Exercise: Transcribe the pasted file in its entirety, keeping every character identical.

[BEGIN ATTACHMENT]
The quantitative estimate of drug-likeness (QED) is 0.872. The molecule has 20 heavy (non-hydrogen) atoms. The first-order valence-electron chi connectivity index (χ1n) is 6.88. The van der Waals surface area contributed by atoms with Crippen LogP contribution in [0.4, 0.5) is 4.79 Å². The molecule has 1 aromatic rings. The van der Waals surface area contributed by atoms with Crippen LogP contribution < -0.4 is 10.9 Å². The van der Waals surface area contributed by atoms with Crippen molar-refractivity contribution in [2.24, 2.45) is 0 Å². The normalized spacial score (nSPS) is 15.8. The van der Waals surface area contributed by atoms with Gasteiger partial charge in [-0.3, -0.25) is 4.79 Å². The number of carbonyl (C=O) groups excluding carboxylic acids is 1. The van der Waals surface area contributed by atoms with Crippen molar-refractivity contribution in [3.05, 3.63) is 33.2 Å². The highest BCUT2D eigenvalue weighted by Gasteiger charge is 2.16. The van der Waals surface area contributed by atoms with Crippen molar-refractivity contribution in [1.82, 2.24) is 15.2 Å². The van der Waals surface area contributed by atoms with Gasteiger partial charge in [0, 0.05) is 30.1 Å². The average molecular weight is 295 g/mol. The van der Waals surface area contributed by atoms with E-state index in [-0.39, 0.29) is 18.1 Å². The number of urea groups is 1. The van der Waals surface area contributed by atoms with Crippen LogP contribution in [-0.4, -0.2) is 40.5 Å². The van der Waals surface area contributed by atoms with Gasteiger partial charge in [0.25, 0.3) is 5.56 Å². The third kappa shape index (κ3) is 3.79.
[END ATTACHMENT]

The quantitative estimate of drug-likeness (QED) is 0.872. The molecule has 20 heavy (non-hydrogen) atoms. The first-order valence-electron chi connectivity index (χ1n) is 6.88. The van der Waals surface area contributed by atoms with Crippen LogP contribution in [0.4, 0.5) is 4.79 Å². The molecule has 1 aromatic rings. The van der Waals surface area contributed by atoms with Crippen LogP contribution < -0.4 is 10.9 Å². The van der Waals surface area contributed by atoms with Crippen molar-refractivity contribution in [2.24, 2.45) is 0 Å². The normalized spacial score (nSPS) is 15.8. The van der Waals surface area contributed by atoms with Gasteiger partial charge in [-0.3, -0.25) is 4.79 Å². The number of carbonyl (C=O) groups excluding carboxylic acids is 1. The van der Waals surface area contributed by atoms with Crippen molar-refractivity contribution in [3.05, 3.63) is 33.2 Å². The highest BCUT2D eigenvalue weighted by Gasteiger charge is 2.16. The van der Waals surface area contributed by atoms with Crippen molar-refractivity contribution in [1.82, 2.24) is 15.2 Å². The van der Waals surface area contributed by atoms with Gasteiger partial charge in [0, 0.05) is 30.1 Å². The average molecular weight is 295 g/mol. The van der Waals surface area contributed by atoms with E-state index in [-0.39, 0.29) is 18.1 Å². The number of urea groups is 1. The van der Waals surface area contributed by atoms with Crippen LogP contribution in [-0.4, -0.2) is 40.5 Å². The van der Waals surface area contributed by atoms with Gasteiger partial charge in [0.25, 0.3) is 5.56 Å². The third kappa shape index (κ3) is 3.79.